Common Boxwood, American Boxwood
Buxus sempervirens 'Suffruticosa'

Family: Buxaceae
Genus: Buxus (BUK-sus) (Info)
Species: sempervirens (sem-per-VY-renz) (Info)
Cultivar: Suffruticosa
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Category:

Shrubs

Foliage Color:

Blue-Green

Bloom Characteristics:

Unknown - Tell us

Water Requirements:

Average Water Needs; Water regularly; do not overwater

Where to Grow:

Unknown - Tell us

Height:

6-8 ft. (1.8-2.4 m)

Spacing:

6-8 ft. (1.8-2.4 m)

Hardiness:

USDA Zone 6a: to -23.3 C (-10 F)

USDA Zone 6b: to -20.5 C (-5 F)

USDA Zone 7a: to -17.7 C (0 F)

USDA Zone 7b: to -14.9 C (5 F)

USDA Zone 8a: to -12.2 C (10 F)

USDA Zone 8b: to -9.4 C (15 F)

Sun Exposure:

Sun to Partial Shade

Danger:

All parts of plant are poisonous if ingested

Bloom Color:

Pale Green

Bloom Time:

Mid Spring

Foliage:

Grown for foliage

Evergreen

Smooth-Textured

Other details:

Unknown - Tell us

Soil pH requirements:

6.1 to 6.5 (mildly acidic)

6.6 to 7.5 (neutral)

7.6 to 7.8 (mildly alkaline)

Patent Information:

Non-patented

Propagation Methods:

From softwood cuttings

From semi-hardwood cuttings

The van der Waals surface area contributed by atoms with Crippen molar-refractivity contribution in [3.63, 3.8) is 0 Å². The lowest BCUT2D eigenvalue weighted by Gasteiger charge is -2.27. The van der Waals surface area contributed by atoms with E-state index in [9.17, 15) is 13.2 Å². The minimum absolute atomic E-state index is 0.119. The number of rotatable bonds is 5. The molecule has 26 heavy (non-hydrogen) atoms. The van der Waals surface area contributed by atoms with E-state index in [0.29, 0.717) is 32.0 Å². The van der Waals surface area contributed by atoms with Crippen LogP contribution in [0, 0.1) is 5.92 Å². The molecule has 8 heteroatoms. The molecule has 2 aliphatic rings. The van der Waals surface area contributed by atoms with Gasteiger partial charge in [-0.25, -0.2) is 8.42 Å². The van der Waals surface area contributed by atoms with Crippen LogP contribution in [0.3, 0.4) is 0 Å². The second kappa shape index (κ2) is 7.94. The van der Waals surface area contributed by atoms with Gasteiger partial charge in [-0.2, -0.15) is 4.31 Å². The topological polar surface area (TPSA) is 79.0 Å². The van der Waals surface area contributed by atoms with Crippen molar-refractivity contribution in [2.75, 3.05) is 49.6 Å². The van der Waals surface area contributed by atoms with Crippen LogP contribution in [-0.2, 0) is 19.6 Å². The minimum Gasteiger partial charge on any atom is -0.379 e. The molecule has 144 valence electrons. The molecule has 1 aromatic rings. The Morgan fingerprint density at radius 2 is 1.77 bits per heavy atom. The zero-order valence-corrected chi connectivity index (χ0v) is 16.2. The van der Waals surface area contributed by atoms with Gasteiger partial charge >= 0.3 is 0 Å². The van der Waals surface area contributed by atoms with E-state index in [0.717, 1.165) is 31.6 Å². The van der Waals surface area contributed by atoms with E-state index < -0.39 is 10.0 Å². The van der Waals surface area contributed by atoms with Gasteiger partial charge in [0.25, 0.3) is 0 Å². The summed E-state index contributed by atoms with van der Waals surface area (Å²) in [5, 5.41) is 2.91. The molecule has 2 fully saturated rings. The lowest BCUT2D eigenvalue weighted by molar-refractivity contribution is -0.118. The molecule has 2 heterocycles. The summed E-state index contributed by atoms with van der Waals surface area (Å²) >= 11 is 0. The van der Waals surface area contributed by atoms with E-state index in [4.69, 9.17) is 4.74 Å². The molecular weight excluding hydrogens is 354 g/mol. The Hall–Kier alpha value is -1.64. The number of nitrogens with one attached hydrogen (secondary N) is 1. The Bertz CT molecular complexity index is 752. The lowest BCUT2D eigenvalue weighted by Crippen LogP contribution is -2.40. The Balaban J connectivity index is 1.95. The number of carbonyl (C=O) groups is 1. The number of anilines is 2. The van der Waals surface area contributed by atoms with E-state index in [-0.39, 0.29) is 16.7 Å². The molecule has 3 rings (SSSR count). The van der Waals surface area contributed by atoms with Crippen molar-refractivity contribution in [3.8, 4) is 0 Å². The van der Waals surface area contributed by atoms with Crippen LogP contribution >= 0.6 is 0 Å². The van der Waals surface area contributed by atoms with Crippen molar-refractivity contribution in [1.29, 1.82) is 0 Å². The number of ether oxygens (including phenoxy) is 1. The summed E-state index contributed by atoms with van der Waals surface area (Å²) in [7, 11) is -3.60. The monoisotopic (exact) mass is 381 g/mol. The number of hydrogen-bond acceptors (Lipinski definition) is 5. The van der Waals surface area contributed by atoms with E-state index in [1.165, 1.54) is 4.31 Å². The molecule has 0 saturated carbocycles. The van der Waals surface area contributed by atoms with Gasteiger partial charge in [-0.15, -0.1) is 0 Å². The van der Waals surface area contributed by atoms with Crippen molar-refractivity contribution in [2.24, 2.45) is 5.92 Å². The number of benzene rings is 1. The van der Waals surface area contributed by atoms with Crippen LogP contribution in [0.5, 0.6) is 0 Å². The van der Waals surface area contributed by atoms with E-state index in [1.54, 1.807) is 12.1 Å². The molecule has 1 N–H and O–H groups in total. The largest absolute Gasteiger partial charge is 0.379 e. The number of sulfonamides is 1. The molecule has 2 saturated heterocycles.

From hardwood cuttings

Allow cut surface to callous over before planting

Seed Collecting:

Allow pods to dry on plant; break open to collect seeds

Seed does not store well; sow as soon as possible

Regional

This plant has been said to grow in the following regions:

Brea, California

Bear, Delaware

Carrollton, Georgia

Cherry Valley, Illinois

Marlton, New Jersey

Clinton Corners, New York

Greenville, Ohio

West Chester, Pennsylvania

New Braunfels, Texas

San Antonio, Texas

Farmington, Utah

Buena Vista, Virginia

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Gardeners' Notes:

0
positives
2
neutrals
0
negatives
RatingContent
Neutral

On Jul 19, 2015, coriaceous from ROSLINDALE, MA wrote:

This cultivar can look pretty when used as a short edging/hedge, but I often see gaps that remind me of a smile from someone who's chronically avoided the dentist. I don't know if it's a matter of disease or hardiness (I'm in Boston Z6a).

Neutral

On Jul 19, 2015, Rickwebb from Downingtown, PA wrote:

In southeast Pennsylvania this is referred to as the "English Boxwood." or some call it the "Edging Boxwood." It is a very dense, dwarf, rounded form with small leaves that eventually gets to 4 or 5 feet high and about as wide. It is expensive and slow growing, but is sold by most conventional nurseries and common in affluent neighborhoods in the area. Sometimes it does well with a long life in the region, but many are attacked by phytophora root rot disease and slowly die in the clay soils that dominate southeast PA.